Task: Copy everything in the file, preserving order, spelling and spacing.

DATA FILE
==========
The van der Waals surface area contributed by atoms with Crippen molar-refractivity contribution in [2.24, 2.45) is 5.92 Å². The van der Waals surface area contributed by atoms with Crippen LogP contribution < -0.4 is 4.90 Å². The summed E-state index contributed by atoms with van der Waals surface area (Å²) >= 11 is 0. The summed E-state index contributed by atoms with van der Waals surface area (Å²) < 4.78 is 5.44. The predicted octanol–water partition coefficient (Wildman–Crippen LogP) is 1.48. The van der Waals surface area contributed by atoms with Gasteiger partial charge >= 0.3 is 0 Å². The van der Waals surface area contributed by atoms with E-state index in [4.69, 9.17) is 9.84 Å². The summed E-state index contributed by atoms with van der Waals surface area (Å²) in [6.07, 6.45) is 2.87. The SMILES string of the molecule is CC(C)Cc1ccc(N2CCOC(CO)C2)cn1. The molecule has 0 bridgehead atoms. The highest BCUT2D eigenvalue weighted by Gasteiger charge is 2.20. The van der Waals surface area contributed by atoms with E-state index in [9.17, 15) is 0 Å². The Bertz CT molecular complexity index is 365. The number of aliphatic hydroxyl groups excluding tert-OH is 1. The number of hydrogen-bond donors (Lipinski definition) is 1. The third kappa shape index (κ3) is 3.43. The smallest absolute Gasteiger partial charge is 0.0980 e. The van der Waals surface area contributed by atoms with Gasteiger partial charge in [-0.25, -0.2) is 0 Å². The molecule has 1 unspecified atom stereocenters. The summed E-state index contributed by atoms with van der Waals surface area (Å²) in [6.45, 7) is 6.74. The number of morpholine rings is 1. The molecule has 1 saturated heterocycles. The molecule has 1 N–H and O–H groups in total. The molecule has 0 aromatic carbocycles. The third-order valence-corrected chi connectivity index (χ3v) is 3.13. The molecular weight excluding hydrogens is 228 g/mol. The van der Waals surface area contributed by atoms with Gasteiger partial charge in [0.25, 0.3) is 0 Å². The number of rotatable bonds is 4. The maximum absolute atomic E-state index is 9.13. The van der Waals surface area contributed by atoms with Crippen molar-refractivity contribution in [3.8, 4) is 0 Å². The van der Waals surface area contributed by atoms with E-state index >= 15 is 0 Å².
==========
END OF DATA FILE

The van der Waals surface area contributed by atoms with Crippen molar-refractivity contribution in [2.24, 2.45) is 5.92 Å². The van der Waals surface area contributed by atoms with Crippen LogP contribution < -0.4 is 4.90 Å². The summed E-state index contributed by atoms with van der Waals surface area (Å²) >= 11 is 0. The summed E-state index contributed by atoms with van der Waals surface area (Å²) < 4.78 is 5.44. The predicted octanol–water partition coefficient (Wildman–Crippen LogP) is 1.48. The van der Waals surface area contributed by atoms with Gasteiger partial charge >= 0.3 is 0 Å². The van der Waals surface area contributed by atoms with E-state index in [4.69, 9.17) is 9.84 Å². The summed E-state index contributed by atoms with van der Waals surface area (Å²) in [6.07, 6.45) is 2.87. The SMILES string of the molecule is CC(C)Cc1ccc(N2CCOC(CO)C2)cn1. The molecule has 0 bridgehead atoms. The highest BCUT2D eigenvalue weighted by Gasteiger charge is 2.20. The van der Waals surface area contributed by atoms with E-state index in [9.17, 15) is 0 Å². The Bertz CT molecular complexity index is 365. The number of aliphatic hydroxyl groups excluding tert-OH is 1. The number of hydrogen-bond donors (Lipinski definition) is 1. The third kappa shape index (κ3) is 3.43. The smallest absolute Gasteiger partial charge is 0.0980 e. The van der Waals surface area contributed by atoms with Gasteiger partial charge in [-0.25, -0.2) is 0 Å². The molecule has 1 unspecified atom stereocenters. The summed E-state index contributed by atoms with van der Waals surface area (Å²) in [6.45, 7) is 6.74. The number of morpholine rings is 1. The molecule has 1 saturated heterocycles. The molecule has 1 N–H and O–H groups in total. The molecule has 0 aromatic carbocycles. The third-order valence-corrected chi connectivity index (χ3v) is 3.13. The molecular weight excluding hydrogens is 228 g/mol. The van der Waals surface area contributed by atoms with Gasteiger partial charge in [0.25, 0.3) is 0 Å². The number of rotatable bonds is 4. The maximum absolute atomic E-state index is 9.13. The van der Waals surface area contributed by atoms with Crippen molar-refractivity contribution in [3.8, 4) is 0 Å². The van der Waals surface area contributed by atoms with E-state index >= 15 is 0 Å².